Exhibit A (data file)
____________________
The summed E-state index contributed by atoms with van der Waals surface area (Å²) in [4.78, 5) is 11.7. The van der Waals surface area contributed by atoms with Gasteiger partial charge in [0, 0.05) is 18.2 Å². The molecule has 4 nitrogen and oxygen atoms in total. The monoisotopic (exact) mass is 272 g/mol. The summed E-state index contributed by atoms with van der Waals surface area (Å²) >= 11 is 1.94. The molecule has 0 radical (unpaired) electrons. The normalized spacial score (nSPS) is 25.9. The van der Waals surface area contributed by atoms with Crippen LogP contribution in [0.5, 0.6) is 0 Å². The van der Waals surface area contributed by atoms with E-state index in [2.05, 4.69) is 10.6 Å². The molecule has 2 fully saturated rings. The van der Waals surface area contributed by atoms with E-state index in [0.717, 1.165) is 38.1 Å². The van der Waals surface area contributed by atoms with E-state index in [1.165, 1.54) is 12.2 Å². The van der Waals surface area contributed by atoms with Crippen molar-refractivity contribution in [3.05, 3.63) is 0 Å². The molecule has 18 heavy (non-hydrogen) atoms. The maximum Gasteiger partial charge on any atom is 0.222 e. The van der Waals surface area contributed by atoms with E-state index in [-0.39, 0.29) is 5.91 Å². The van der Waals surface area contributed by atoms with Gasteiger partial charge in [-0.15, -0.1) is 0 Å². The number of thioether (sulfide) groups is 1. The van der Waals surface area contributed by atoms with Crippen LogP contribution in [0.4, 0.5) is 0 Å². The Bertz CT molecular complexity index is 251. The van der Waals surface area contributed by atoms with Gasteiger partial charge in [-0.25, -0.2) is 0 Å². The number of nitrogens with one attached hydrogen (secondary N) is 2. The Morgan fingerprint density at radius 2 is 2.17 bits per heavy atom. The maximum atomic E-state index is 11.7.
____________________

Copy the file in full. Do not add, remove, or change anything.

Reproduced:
The summed E-state index contributed by atoms with van der Waals surface area (Å²) in [4.78, 5) is 11.7. The van der Waals surface area contributed by atoms with Gasteiger partial charge in [0, 0.05) is 18.2 Å². The molecule has 4 nitrogen and oxygen atoms in total. The monoisotopic (exact) mass is 272 g/mol. The summed E-state index contributed by atoms with van der Waals surface area (Å²) >= 11 is 1.94. The molecule has 0 radical (unpaired) electrons. The normalized spacial score (nSPS) is 25.9. The van der Waals surface area contributed by atoms with Crippen LogP contribution in [0.5, 0.6) is 0 Å². The van der Waals surface area contributed by atoms with E-state index in [2.05, 4.69) is 10.6 Å². The molecule has 2 fully saturated rings. The van der Waals surface area contributed by atoms with E-state index in [0.717, 1.165) is 38.1 Å². The van der Waals surface area contributed by atoms with E-state index in [1.165, 1.54) is 12.2 Å². The van der Waals surface area contributed by atoms with Crippen molar-refractivity contribution in [3.05, 3.63) is 0 Å². The molecule has 18 heavy (non-hydrogen) atoms. The maximum Gasteiger partial charge on any atom is 0.222 e. The van der Waals surface area contributed by atoms with E-state index in [-0.39, 0.29) is 5.91 Å². The van der Waals surface area contributed by atoms with Gasteiger partial charge in [-0.15, -0.1) is 0 Å². The number of thioether (sulfide) groups is 1. The van der Waals surface area contributed by atoms with Crippen LogP contribution in [0.4, 0.5) is 0 Å². The Bertz CT molecular complexity index is 251. The van der Waals surface area contributed by atoms with Gasteiger partial charge in [-0.25, -0.2) is 0 Å². The number of nitrogens with one attached hydrogen (secondary N) is 2. The Morgan fingerprint density at radius 2 is 2.17 bits per heavy atom. The maximum atomic E-state index is 11.7.